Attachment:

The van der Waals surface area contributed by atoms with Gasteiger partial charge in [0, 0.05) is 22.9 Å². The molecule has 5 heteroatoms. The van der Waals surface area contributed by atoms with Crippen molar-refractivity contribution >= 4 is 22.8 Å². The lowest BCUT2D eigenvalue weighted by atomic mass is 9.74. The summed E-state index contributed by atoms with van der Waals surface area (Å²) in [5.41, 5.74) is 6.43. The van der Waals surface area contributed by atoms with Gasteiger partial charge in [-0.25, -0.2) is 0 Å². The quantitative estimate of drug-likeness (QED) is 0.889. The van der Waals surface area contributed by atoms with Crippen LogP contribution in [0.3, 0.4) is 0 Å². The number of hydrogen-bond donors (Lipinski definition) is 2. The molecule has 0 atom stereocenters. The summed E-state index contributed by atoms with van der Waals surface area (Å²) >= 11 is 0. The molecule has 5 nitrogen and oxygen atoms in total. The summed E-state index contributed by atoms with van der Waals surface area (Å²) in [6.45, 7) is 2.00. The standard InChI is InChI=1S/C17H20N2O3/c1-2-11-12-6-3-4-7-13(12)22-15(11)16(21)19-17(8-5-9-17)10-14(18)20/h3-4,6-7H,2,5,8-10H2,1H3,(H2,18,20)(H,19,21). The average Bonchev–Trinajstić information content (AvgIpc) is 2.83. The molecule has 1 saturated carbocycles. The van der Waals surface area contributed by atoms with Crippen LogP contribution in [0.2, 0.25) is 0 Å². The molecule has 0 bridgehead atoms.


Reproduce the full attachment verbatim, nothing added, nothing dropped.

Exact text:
The van der Waals surface area contributed by atoms with Gasteiger partial charge in [0, 0.05) is 22.9 Å². The molecule has 5 heteroatoms. The van der Waals surface area contributed by atoms with Crippen molar-refractivity contribution >= 4 is 22.8 Å². The lowest BCUT2D eigenvalue weighted by atomic mass is 9.74. The summed E-state index contributed by atoms with van der Waals surface area (Å²) in [5.41, 5.74) is 6.43. The van der Waals surface area contributed by atoms with Gasteiger partial charge in [-0.25, -0.2) is 0 Å². The quantitative estimate of drug-likeness (QED) is 0.889. The van der Waals surface area contributed by atoms with Crippen LogP contribution in [0.3, 0.4) is 0 Å². The number of hydrogen-bond donors (Lipinski definition) is 2. The molecule has 0 atom stereocenters. The summed E-state index contributed by atoms with van der Waals surface area (Å²) >= 11 is 0. The molecule has 5 nitrogen and oxygen atoms in total. The summed E-state index contributed by atoms with van der Waals surface area (Å²) in [6.45, 7) is 2.00. The standard InChI is InChI=1S/C17H20N2O3/c1-2-11-12-6-3-4-7-13(12)22-15(11)16(21)19-17(8-5-9-17)10-14(18)20/h3-4,6-7H,2,5,8-10H2,1H3,(H2,18,20)(H,19,21). The average Bonchev–Trinajstić information content (AvgIpc) is 2.83. The molecule has 1 saturated carbocycles. The van der Waals surface area contributed by atoms with Crippen LogP contribution in [0.2, 0.25) is 0 Å². The molecule has 0 bridgehead atoms.